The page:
ALBUQUERQUE: JEDI is no longer the be-all and end-all of Pentagon IT and its so-called Fourth Estate.
To streamline the Pentagon’s network infrastructure of its non-service-specific agencies, the Defense Information Systems Agency is launching a massive, single vendor, $11.7 billion program. The JEDI-sized contract will be open architecture, which experts say facilitates a whole ecosystem of contractors once in place.
The Defense Enclave Services, or DES, seeks to tie the disparate systems of everything from the POW/MIA Accounting Agency to DARPA to a single network, managed by DISA. The consolidation of everything into one platform is also intended as a thorough upgrade.
This is no small reach, either. In prepared remarks, Susan Taylor Beury, acquisition analyst assigned to the Defense Enclave Services procurement, noted that “these five defense agencies and field activities represent approximately 20,000 users, 81 global sites and an estimated 40,000 end points.”
Working within a shared network infrastructure should, in theory, reduce a lot of redundancy in the various Fourth Estate agencies, which could be integral to slowing the rise of costs. In 2018, the Fourth Estate accounted for 18 percent of the Pentagon’s total budget, up from just 7 percent in 1990.
“The goal of this effort is to modernize the DoD IT architecture, reduce costs, improve business practices, and mitigate operational and cyber risks,” said Col. Chris Autrey, program manager for the DES Program, according to prepared remarks for an industry day event.
Key to wrangling the budget and staying up to date with the latest technology is the requirement that DES be built on open network architecture.
“Open architectures encourage entry into subsequent competitions for additional applications and for maintenance activities,” James Hasik, a senior research fellow at the Center for Government Contracting in the School of Business at George Mason University, says. “That tends to lower effective prices paid by the government.”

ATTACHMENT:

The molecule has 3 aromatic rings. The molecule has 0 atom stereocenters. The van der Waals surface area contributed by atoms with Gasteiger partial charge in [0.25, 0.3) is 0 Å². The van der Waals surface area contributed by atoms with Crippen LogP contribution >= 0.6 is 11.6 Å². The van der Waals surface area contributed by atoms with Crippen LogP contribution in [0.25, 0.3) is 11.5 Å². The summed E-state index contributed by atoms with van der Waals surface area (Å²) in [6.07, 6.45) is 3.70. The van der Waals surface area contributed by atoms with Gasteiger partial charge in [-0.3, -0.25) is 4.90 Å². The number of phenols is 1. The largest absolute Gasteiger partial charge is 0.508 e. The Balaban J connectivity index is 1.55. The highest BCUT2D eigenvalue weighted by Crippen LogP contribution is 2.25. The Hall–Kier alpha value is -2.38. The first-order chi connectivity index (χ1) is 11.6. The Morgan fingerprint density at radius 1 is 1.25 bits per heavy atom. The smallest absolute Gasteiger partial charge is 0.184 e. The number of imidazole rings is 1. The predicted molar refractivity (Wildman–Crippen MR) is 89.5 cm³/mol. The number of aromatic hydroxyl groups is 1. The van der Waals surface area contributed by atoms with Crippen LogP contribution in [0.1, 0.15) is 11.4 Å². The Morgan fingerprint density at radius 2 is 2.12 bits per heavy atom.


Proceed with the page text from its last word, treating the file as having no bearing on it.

The open architecture nature of the DES contract also likely means that, instead of locking small players out, it gives them a platform on which to build in the future. Open architectures help create ecosystems of software and tools, which would align the Fourth Estate with other Pentagon initiatives to adapt quickly and stay modern.
Transforming the network architecture for the nearly 30 components of the Fourth Estate is a monumental task, and so it will be done in stages.
It will start with just five agencies: Defense Media Activity, Defense Technical Information Center, Defense Information Systems Agency, Defense POW/MIA Accounting Agency, and Defense Microelectronics Activity.
Bringing all of the disparate parts of the Fourth Estate — everything from the agency responsible for press release pictures to the Missile Defense Agency — into one architecture also means that it’s almost certain to become a singular attack point for espionage and enemies.
Of those agencies, POW/MIA and DTIC are the least at risk of malicious cyber intrusion, suggests Jay Healy, an expert in cybersecurity at the Columbia School of International and Public Affairs. Defense Media and Microelectronics both fall under a more medium risk category.
Because DISA is responsible for the Defense Enclave Services, it is essential for the agency to include itself from the start. Starting off with lower risk targets means DISA can focus on the contract on security to a level DISA is comfortable with, and bring other, more-sensitive parts of the Fourth Estate on board later.
Trickier than managing the risk of attack or espionage may be coordinating all the agencies to move to a single, shared infrastructure mean abandoning the more specialized services presently in use.
“However, unless there is truly one ring to rule them all for everything all the defense agencies need to do, DISA is unlikely to bring everyone up to the same level of success,” says Hasik. “Imposing a common solution on agencies that don’t want that and can’t use that could be painful.”